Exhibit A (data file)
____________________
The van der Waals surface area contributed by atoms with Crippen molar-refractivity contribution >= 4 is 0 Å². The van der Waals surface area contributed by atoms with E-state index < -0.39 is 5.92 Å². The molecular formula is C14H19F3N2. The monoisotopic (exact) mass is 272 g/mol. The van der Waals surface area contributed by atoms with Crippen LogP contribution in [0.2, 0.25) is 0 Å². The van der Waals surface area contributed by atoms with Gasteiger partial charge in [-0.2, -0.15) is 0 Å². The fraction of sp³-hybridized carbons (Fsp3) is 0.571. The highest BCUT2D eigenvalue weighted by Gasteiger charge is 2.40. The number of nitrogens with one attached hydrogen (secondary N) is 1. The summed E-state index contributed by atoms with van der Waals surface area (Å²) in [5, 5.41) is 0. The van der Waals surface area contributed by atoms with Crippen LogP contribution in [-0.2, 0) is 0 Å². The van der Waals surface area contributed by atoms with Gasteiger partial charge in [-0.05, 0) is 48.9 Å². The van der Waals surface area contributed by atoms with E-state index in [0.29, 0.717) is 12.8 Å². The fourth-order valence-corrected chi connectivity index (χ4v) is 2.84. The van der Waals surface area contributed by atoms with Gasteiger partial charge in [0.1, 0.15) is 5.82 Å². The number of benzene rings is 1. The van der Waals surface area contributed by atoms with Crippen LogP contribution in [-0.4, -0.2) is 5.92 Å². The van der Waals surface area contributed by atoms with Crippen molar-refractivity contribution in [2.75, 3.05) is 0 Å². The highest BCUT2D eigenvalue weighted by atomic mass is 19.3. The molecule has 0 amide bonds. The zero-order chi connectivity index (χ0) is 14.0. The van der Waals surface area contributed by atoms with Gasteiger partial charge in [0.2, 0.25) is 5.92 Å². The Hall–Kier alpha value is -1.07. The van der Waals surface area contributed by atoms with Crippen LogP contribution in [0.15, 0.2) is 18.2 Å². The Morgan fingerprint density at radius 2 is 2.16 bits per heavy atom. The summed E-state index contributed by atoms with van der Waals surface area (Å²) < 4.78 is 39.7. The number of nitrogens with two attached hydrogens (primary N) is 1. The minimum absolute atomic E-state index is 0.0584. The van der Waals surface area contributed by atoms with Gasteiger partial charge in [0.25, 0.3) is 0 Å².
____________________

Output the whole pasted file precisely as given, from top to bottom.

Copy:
The van der Waals surface area contributed by atoms with Crippen molar-refractivity contribution >= 4 is 0 Å². The van der Waals surface area contributed by atoms with E-state index < -0.39 is 5.92 Å². The molecular formula is C14H19F3N2. The monoisotopic (exact) mass is 272 g/mol. The van der Waals surface area contributed by atoms with Crippen LogP contribution in [0.2, 0.25) is 0 Å². The van der Waals surface area contributed by atoms with Gasteiger partial charge in [-0.2, -0.15) is 0 Å². The fraction of sp³-hybridized carbons (Fsp3) is 0.571. The highest BCUT2D eigenvalue weighted by Gasteiger charge is 2.40. The number of nitrogens with one attached hydrogen (secondary N) is 1. The summed E-state index contributed by atoms with van der Waals surface area (Å²) in [5, 5.41) is 0. The van der Waals surface area contributed by atoms with Crippen LogP contribution in [-0.2, 0) is 0 Å². The van der Waals surface area contributed by atoms with Gasteiger partial charge in [-0.05, 0) is 48.9 Å². The van der Waals surface area contributed by atoms with E-state index in [0.29, 0.717) is 12.8 Å². The fourth-order valence-corrected chi connectivity index (χ4v) is 2.84. The van der Waals surface area contributed by atoms with Gasteiger partial charge in [0.1, 0.15) is 5.82 Å². The number of benzene rings is 1. The van der Waals surface area contributed by atoms with Crippen LogP contribution in [-0.4, -0.2) is 5.92 Å². The van der Waals surface area contributed by atoms with Crippen molar-refractivity contribution in [2.75, 3.05) is 0 Å². The highest BCUT2D eigenvalue weighted by atomic mass is 19.3. The molecule has 0 amide bonds. The zero-order chi connectivity index (χ0) is 14.0. The van der Waals surface area contributed by atoms with Gasteiger partial charge in [0.2, 0.25) is 5.92 Å². The Hall–Kier alpha value is -1.07. The van der Waals surface area contributed by atoms with Crippen LogP contribution in [0.15, 0.2) is 18.2 Å². The Morgan fingerprint density at radius 2 is 2.16 bits per heavy atom. The summed E-state index contributed by atoms with van der Waals surface area (Å²) < 4.78 is 39.7. The number of nitrogens with two attached hydrogens (primary N) is 1. The minimum absolute atomic E-state index is 0.0584. The van der Waals surface area contributed by atoms with Gasteiger partial charge in [0.25, 0.3) is 0 Å².